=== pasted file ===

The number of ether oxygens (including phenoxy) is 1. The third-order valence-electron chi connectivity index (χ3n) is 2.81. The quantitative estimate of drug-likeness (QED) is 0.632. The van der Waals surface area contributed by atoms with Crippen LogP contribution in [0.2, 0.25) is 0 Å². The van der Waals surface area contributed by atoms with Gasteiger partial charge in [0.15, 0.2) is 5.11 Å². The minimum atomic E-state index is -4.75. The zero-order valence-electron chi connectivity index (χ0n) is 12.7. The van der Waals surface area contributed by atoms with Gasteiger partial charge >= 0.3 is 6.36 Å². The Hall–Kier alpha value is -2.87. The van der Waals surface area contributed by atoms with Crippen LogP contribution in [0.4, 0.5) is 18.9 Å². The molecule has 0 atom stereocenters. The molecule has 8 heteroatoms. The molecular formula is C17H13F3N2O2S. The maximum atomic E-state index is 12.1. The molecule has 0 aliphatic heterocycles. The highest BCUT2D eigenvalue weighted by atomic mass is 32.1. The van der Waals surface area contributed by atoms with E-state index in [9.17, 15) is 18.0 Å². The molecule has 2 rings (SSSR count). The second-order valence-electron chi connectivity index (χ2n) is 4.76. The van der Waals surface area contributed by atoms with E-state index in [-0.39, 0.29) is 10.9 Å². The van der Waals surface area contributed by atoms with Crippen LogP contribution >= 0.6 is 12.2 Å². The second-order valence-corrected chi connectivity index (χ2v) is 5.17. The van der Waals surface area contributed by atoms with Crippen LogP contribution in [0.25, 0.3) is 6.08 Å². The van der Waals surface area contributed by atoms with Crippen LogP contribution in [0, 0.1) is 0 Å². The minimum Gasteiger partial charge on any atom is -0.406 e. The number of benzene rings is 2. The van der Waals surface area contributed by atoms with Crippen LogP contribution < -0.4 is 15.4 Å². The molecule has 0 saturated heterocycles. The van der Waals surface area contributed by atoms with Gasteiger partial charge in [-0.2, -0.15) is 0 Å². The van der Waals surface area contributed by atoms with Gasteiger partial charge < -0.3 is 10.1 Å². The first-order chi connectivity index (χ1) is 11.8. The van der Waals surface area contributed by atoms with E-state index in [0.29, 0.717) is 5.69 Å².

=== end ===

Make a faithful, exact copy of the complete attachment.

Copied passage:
The number of ether oxygens (including phenoxy) is 1. The third-order valence-electron chi connectivity index (χ3n) is 2.81. The quantitative estimate of drug-likeness (QED) is 0.632. The van der Waals surface area contributed by atoms with Crippen LogP contribution in [0.2, 0.25) is 0 Å². The van der Waals surface area contributed by atoms with Gasteiger partial charge in [0.15, 0.2) is 5.11 Å². The minimum atomic E-state index is -4.75. The zero-order valence-electron chi connectivity index (χ0n) is 12.7. The van der Waals surface area contributed by atoms with Gasteiger partial charge >= 0.3 is 6.36 Å². The Hall–Kier alpha value is -2.87. The van der Waals surface area contributed by atoms with Crippen LogP contribution in [0.4, 0.5) is 18.9 Å². The molecule has 0 atom stereocenters. The molecule has 8 heteroatoms. The molecular formula is C17H13F3N2O2S. The maximum atomic E-state index is 12.1. The molecule has 0 aliphatic heterocycles. The highest BCUT2D eigenvalue weighted by atomic mass is 32.1. The van der Waals surface area contributed by atoms with E-state index in [9.17, 15) is 18.0 Å². The molecule has 2 rings (SSSR count). The second-order valence-electron chi connectivity index (χ2n) is 4.76. The van der Waals surface area contributed by atoms with E-state index in [-0.39, 0.29) is 10.9 Å². The van der Waals surface area contributed by atoms with Crippen LogP contribution >= 0.6 is 12.2 Å². The second-order valence-corrected chi connectivity index (χ2v) is 5.17. The van der Waals surface area contributed by atoms with Crippen LogP contribution in [0.25, 0.3) is 6.08 Å². The van der Waals surface area contributed by atoms with Crippen LogP contribution in [0, 0.1) is 0 Å². The minimum Gasteiger partial charge on any atom is -0.406 e. The number of benzene rings is 2. The van der Waals surface area contributed by atoms with Crippen LogP contribution < -0.4 is 15.4 Å². The molecule has 0 saturated heterocycles. The van der Waals surface area contributed by atoms with Gasteiger partial charge in [-0.2, -0.15) is 0 Å². The van der Waals surface area contributed by atoms with Gasteiger partial charge < -0.3 is 10.1 Å². The first-order chi connectivity index (χ1) is 11.8. The van der Waals surface area contributed by atoms with E-state index in [0.29, 0.717) is 5.69 Å².